CobraLimes
    Sun Jan 23, 2005 12:31 am
    Food.com Groupie
    Mirj wrote:
    Okay, did have a chance to talk to my mother this Friday, she was out. I'll catch her this week.

    Making bubalech with my mother is one of my favorite childhood memories, I used to love whipping the egg whites with the old fashioned rotary mixer we had for Passover.


    You are such a dear! I'm a patient woman anyway. I, too, can visualize myself in the kitchen with my grandmother. There was something remarkable about the way her hands worked and the taste of EVERYTHING she made with so few ingredients. I'm really so thrilled you knew what I was referring to. Thanks again.
    Chef Dudo
    Sun Jan 23, 2005 11:52 am
    Food.com Groupie
    I think my grandmother called it "babuschke". She was from Russia. It seems we are talking about the same thing though in spite of different names. Am eagerly awaiting your mother's recipe Mirj. It would be great to make it, to go back, in smell and memory, to my childhood.
    Mirj
    Mon Jan 24, 2005 2:54 am
    Forum Host
    I posted this recipe: Bubelah
    First, a lesson in Yiddish: one bubelah, two bubelach. A bubelah is something that is usually eaten for breakfast on Passover. Fluffy, eggy, with a hint of lemon in some families, savory in others, it's quintessential comfort food. With thanks to Avital P of the Israel-foods Yahoo discussion group who helped me find the basic recipe. I\'ve added my own family touches.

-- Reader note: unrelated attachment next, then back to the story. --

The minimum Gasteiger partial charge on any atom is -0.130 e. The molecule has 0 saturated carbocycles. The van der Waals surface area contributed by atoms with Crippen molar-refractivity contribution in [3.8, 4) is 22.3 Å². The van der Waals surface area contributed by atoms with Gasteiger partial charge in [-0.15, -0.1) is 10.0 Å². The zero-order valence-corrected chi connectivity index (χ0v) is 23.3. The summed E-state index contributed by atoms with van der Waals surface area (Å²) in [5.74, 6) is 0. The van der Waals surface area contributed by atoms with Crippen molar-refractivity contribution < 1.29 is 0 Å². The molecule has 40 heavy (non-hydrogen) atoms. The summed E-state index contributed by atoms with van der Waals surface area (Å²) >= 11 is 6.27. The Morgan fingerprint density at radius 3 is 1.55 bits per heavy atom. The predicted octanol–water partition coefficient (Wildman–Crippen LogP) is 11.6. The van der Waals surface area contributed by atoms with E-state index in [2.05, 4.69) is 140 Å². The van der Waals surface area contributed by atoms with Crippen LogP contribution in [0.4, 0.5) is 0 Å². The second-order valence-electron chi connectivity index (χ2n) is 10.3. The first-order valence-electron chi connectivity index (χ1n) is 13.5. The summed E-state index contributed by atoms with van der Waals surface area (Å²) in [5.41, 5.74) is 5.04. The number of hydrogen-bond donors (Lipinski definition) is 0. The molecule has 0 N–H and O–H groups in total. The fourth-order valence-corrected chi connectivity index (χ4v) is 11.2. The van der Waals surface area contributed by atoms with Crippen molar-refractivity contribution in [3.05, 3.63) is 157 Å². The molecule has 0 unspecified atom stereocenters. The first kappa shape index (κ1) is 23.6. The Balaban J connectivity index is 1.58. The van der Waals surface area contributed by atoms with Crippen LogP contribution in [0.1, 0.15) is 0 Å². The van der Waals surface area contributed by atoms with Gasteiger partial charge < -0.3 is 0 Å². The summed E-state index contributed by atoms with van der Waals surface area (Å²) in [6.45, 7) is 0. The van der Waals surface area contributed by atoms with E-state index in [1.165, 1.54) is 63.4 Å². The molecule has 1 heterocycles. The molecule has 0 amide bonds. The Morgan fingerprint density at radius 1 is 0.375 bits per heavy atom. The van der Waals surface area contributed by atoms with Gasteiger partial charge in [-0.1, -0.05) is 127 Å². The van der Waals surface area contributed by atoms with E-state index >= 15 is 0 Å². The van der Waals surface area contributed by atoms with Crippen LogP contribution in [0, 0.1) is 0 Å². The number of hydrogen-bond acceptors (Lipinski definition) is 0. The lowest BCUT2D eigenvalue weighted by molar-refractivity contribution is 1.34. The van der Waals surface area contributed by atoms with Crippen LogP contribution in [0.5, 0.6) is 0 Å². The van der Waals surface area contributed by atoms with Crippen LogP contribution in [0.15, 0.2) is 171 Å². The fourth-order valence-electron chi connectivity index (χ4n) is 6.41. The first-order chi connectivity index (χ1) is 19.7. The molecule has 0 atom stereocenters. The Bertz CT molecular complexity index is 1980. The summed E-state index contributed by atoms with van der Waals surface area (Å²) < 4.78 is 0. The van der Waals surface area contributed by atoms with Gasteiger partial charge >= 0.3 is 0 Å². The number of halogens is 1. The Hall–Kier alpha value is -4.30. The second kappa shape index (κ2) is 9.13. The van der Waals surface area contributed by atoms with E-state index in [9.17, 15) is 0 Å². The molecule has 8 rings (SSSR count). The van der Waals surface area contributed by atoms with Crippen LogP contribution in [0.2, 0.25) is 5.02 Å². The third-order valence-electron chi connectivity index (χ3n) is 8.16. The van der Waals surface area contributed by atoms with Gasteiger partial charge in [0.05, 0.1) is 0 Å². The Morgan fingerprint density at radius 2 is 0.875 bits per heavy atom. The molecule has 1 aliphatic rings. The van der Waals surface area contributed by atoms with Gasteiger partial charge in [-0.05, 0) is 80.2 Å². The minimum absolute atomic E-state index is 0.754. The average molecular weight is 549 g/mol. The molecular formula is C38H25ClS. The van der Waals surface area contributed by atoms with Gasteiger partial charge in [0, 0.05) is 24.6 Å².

Panda Rose
    Mon Jan 24, 2005 4:51 am
    Food.com Groupie
    I thought bubaleh was a pet name for someone - like darling.
    My yiddush is russian based where yours from?
    Mirj
    Mon Jan 24, 2005 5:43 am
    Forum Host
    My Yiddish is a combination of Lithuanian and Hungarian. Bubbalah is an endearment, as in "Whatsa matta, bubbalah?"
    CobraLimes
    Mon Jan 24, 2005 1:32 pm
    Food.com Groupie
    Mirj,

    Thanks so much for posting the recipe. I'll let you know how it compares to what I recall. For some reason I think my grandmother used orange zest instead of lemon in hers (she used orange in a lot of her doughs). I'll experiment with your recipe and get back to you. I truly appreciate your posting this.
    Chef Dudo
    Mon Jan 24, 2005 3:04 pm
    Food.com Groupie
    Thanks a lot Mirj. Eventhough my recollection of this recipe is somewhat different I'll still try your bubaleh, sounds great. The recipe I'm looking for was with matzoh (whole, soaked and such), eggs, some flavour which I can't remember what it was (sweet). It was made in the oven, I still have the copper pan my grandmother used, it's now hanging as an ornament in the kitchen. Anyway, I mentioned before that I thought it was called babuschke but by thinking a lot about it I seem to remember that it was called pampuschke. Does that ring a bell for anyone? It must have been a Russian "speciality" since my grandparents on my mothers side came from Odessa, Russia.
    And yes, bubaleh is sweaty, darling, honey and other endearment words in both Russian and Polish Yiddish, the language I was raised on and with.
    Go to page 1, 2  Next Page >> E-mail me when someone replies to this
    Add this to My Favorite Topics
    Alert us of inappropriate posts

    Free Weekly Newsletter

    Get the latest recipes and tips delivered right to your inbox.

    Your e-mail is safe. Privacy Policy
    Advertisement

    Ideas from Food.com

    Powered by phpBB 2.0.1 © 2002 phpBB Group

    Over 475,000 Recipes

    Food.com Network of Sites